Chicano Students and the Courts: The Mexican American Legal Struggle for Educational Equality

By Richard R. Valencia | Go to book overview

3

Special Education

According to the most recent report from the U.S. Department of Education, Office of Special Education Programs (2002), in the 2000–2001 school year, approximately 12.7% (n=6.1 million) of the country's 47.8 million pre-K to grade 12 public school children (ages three to seventeen) were enrolled in special education programs in the fifty states, the District of Columbia, and Puerto Rico.1 Students in special education (e.g., classified as having mild mental retardation or specific learning disability) perform below the norm on cognitive tests and other measures to such an extent that special intervention is necessary. Notwithstanding its importance in the nation's educational enterprise, the field of special education is not without its problems. One of the major, long-standing concerns has been that many Latino and African American students are inaccurately diagnosed as educable mentally retarded (also referred to as mildly mentally retarded). These racialized assignments to educable mentally retarded classes are the subject of this chapter.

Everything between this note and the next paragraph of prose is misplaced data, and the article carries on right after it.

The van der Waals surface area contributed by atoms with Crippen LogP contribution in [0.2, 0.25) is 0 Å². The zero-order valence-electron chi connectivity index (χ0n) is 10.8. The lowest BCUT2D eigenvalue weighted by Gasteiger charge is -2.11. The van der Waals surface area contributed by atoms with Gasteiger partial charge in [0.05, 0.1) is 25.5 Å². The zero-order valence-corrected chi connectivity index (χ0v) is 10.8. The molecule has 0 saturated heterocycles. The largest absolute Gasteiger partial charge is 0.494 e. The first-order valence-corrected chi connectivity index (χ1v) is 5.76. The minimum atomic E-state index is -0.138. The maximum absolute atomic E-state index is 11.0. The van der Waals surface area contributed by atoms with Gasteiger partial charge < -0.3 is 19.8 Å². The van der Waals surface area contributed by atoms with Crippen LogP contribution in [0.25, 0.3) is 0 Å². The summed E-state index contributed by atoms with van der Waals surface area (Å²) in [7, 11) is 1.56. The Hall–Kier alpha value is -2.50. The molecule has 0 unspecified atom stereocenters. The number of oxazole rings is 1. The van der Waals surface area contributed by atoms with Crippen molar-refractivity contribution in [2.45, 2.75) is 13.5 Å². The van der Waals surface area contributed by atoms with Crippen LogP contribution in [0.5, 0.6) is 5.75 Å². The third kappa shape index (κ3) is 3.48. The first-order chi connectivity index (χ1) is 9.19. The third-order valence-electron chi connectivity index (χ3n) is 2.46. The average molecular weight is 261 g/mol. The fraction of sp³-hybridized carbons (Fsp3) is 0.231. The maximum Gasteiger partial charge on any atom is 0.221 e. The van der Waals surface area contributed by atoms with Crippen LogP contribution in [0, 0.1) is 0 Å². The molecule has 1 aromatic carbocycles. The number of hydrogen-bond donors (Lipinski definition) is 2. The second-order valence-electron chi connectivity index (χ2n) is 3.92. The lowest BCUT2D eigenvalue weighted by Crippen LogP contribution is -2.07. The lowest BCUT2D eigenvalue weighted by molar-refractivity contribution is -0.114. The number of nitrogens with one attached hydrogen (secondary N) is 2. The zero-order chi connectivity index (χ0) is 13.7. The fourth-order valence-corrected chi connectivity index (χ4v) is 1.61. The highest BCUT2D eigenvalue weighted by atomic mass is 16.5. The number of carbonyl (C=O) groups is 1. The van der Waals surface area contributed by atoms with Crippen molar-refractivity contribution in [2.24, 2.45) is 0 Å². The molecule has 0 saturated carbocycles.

With respect to special education students with alleged educable mental retardation, Mexican Americans have historically played a central role in allegations of faulty diagnoses and placements. The focus of this chapter is on three major lawsuits of several decades past in which Mexican American and other plaintiffs of color brought suit against school districts. In Diana v. State Board of Education (1970), Covarrubias v. San Diego Unified School District (1971), and Guadalupe Organization, Inc. v. Tempe School District No. 3 (1972), Mexican American and other plaintiffs of color asserted that intelligence tests, among other assessment issues, were being used discriminatorily, resulting in an overrepresentation of students of color in classes for the educable mentally retarded (EMR).

This chapter is organized around the following sections: (a) the roots of Mexican American students in special education; (b) the entrenchment of group-administered intelligence tests; (c) the emergence of discriminatory allegations against intelligence tests; (d) Mexican American et al.

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